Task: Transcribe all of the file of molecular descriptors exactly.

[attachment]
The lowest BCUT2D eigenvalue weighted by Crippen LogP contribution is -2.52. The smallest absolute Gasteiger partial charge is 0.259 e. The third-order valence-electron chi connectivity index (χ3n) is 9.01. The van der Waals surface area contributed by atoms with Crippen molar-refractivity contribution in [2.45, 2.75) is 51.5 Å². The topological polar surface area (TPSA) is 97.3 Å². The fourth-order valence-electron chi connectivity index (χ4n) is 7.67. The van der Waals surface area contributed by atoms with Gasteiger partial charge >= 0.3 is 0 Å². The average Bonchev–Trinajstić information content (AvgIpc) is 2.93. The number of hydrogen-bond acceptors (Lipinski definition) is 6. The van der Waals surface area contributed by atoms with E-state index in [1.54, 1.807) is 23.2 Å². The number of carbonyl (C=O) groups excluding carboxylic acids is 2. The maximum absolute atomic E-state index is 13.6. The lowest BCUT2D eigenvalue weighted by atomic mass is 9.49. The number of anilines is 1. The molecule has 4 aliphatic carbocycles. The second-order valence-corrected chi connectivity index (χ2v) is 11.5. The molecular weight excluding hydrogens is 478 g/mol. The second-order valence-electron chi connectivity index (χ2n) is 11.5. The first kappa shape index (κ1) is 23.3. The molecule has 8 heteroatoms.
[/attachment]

The lowest BCUT2D eigenvalue weighted by Crippen LogP contribution is -2.52. The smallest absolute Gasteiger partial charge is 0.259 e. The third-order valence-electron chi connectivity index (χ3n) is 9.01. The van der Waals surface area contributed by atoms with Crippen molar-refractivity contribution in [2.45, 2.75) is 51.5 Å². The topological polar surface area (TPSA) is 97.3 Å². The fourth-order valence-electron chi connectivity index (χ4n) is 7.67. The van der Waals surface area contributed by atoms with Gasteiger partial charge >= 0.3 is 0 Å². The average Bonchev–Trinajstić information content (AvgIpc) is 2.93. The number of hydrogen-bond acceptors (Lipinski definition) is 6. The van der Waals surface area contributed by atoms with E-state index in [1.54, 1.807) is 23.2 Å². The number of carbonyl (C=O) groups excluding carboxylic acids is 2. The maximum absolute atomic E-state index is 13.6. The lowest BCUT2D eigenvalue weighted by atomic mass is 9.49. The number of anilines is 1. The molecule has 4 aliphatic carbocycles. The second-order valence-corrected chi connectivity index (χ2v) is 11.5. The molecular weight excluding hydrogens is 478 g/mol. The second-order valence-electron chi connectivity index (χ2n) is 11.5. The first kappa shape index (κ1) is 23.3. The molecule has 8 heteroatoms.